HARRY DOES SOME PITCHING
As Tom had surmised, Dolph Gage was anxious to become friends with the young engineers.
“They’re only kids,” Dolph explained to his comrades, “but I’ve heard that they know their business. If we can get their help for a month, then when they hand in their bill we can give them a wooden check on a cloud bank.”
“Their bill would be a claim against our mine wouldn’t it?” asked one of the other men.
“Maybe,” Dolph assented. “But, if they try to press it, we can pay it with lead coin.”
The morning after Jim had gone, one of Gage’s companions stalked into camp.
“The boss wants to see you,” said this messenger.
“Whose boss?” Tom inquired.
“Well, maybe he’s yours,” scowled the messenger. “And maybe you’ll be sorry if you fool with him.”
“I? Fool with Gage?” inquired Reade, opening his eyes in pretended astonishment. “My dear fellow, I’ve no intention of doing anything of the sort.”
“Then you’ll come over to our camp, right away?”
“Nothing like it,” Tom replied. “Kindly present my compliments to your boss, and tell him that I have another appointment for today.”
“You’d better come over,” warned the fellow.
“You heard what I said, didn’t you?” Reade inquired.
“There’ll sure be trouble,” insisted the fellow, scowling darkly.
“There’s always trouble for those who are looking for it,” Tom rejoined smilingly. “Is Dolph Gage hunting it?”
“You’ll find out, if you don’t come over!”
“Really,” argued Reade, “we’ve disposed of that subject, my dear fellow. Have you any other business here! If not, you’ll excuse us. Mr. Hazelton and I are to be gone for the day.”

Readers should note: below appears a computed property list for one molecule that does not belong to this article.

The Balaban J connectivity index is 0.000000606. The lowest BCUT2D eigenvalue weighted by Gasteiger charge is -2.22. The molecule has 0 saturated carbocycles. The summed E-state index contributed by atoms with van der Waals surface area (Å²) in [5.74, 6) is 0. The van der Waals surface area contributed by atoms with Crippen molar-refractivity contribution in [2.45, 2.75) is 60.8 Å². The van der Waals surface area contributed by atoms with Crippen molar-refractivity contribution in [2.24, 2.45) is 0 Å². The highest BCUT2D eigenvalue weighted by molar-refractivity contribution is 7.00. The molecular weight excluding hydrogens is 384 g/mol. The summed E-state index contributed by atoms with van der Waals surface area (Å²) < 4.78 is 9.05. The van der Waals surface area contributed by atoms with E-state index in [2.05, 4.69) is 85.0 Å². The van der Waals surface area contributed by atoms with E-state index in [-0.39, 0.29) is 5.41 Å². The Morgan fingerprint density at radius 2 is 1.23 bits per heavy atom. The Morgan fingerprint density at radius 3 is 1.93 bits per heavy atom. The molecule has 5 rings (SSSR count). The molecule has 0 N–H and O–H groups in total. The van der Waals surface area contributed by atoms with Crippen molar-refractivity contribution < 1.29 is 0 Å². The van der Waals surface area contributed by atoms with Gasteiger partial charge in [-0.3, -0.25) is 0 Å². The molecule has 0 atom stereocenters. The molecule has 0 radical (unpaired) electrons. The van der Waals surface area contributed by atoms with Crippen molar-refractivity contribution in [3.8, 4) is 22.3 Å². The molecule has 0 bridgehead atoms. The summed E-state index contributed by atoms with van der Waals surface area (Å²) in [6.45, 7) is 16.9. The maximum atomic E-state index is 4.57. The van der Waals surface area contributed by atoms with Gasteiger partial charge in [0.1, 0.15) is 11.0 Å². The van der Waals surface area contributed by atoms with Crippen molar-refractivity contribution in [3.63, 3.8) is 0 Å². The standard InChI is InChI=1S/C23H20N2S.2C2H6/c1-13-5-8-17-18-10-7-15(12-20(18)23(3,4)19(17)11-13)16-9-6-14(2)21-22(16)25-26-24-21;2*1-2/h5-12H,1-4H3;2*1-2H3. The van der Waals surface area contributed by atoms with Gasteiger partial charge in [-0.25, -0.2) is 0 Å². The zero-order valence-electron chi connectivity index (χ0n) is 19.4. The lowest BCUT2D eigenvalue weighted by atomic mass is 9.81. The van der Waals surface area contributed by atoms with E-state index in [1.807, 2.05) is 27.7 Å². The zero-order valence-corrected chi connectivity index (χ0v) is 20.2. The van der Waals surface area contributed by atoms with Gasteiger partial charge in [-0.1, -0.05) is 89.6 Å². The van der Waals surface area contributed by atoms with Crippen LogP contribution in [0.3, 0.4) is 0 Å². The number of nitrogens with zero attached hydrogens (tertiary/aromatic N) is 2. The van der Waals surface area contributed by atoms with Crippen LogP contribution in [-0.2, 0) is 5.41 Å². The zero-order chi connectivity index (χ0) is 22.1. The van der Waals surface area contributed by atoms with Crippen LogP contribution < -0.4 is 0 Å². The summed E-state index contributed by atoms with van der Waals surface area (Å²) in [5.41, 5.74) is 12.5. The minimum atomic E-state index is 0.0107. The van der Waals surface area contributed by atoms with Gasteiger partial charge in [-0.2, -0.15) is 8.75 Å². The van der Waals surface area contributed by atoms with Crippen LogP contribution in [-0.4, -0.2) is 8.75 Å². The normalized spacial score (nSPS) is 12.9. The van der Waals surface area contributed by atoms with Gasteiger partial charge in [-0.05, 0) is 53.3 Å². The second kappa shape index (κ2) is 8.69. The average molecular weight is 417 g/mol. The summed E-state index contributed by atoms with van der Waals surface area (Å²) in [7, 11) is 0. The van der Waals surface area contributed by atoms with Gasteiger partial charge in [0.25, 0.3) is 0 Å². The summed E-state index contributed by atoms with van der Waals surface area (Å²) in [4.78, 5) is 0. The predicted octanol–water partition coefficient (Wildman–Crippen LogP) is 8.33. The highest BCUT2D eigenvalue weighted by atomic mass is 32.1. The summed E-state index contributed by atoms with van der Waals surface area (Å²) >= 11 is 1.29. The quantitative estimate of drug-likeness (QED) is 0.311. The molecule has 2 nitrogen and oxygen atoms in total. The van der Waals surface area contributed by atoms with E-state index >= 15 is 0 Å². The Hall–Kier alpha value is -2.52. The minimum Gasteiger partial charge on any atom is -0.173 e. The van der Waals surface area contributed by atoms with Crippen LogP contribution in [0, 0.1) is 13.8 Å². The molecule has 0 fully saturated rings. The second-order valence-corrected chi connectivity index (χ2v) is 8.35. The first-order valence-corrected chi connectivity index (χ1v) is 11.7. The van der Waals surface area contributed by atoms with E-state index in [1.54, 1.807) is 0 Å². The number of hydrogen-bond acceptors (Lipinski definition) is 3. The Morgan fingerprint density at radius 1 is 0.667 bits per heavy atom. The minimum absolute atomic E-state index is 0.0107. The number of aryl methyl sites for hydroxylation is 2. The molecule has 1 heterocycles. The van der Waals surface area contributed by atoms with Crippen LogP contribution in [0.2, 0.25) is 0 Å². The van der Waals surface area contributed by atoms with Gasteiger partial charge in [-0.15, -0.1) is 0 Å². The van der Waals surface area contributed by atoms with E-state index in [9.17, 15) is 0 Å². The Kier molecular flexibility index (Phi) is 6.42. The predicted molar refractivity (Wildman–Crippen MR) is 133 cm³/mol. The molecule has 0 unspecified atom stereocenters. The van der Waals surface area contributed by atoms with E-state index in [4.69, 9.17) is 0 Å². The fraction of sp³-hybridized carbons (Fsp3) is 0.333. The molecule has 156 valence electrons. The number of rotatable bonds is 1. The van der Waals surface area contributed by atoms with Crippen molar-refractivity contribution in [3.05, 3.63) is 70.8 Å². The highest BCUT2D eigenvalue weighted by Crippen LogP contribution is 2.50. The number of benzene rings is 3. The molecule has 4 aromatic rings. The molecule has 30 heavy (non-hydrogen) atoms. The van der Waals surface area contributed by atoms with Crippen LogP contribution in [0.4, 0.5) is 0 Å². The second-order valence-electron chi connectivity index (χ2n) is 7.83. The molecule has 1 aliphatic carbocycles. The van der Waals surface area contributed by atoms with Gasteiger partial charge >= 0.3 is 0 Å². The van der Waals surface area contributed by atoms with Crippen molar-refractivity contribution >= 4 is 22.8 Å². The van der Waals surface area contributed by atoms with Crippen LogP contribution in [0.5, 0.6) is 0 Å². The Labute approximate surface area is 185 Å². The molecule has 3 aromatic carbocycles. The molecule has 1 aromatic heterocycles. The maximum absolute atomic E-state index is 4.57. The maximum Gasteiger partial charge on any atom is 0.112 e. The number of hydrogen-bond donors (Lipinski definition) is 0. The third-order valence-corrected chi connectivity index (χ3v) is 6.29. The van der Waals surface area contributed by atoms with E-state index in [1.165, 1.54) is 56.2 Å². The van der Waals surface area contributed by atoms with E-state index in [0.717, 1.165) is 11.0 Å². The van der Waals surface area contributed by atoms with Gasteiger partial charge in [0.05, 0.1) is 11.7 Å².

“We’re going minding,” smiled Reade.
“Mining?” repeated the visitor. “Mining what?”
“We are going off to mind our own business,” Tom drawled. “Good morning.”
“Then you’re not coming over to our place?”
“No!” shouted Harry Hazelton, losing patience. “What do you want?”
“As you will observe, friend,” suggested Tom, smiling at the messenger, “my partner has well mastered the lesson that a soft answer is a soother.”
“Are you going to leave our camp?” Harry demanded, as the visitor squatted on the ground.
“If you two are going away,” scowled the other, “you’ll need some one to stay and watch the camp. I’ll stay for you.”
“Come on, Harry!” Tom called, starting away under the trees. Alf Drew had already gone. Breakfast being over the young cigarette fiend had no notion of staying in camp for a share in any trouble that might be brewing.
“Why on earth are you leaving the camp at that fellow’s mercy?” quivered Harry indignantly, as he and Tom got just out of earshot of the visitor.
“Because I suspect,” Reade returned, “that he and his crowd want to steal our assaying outfit.”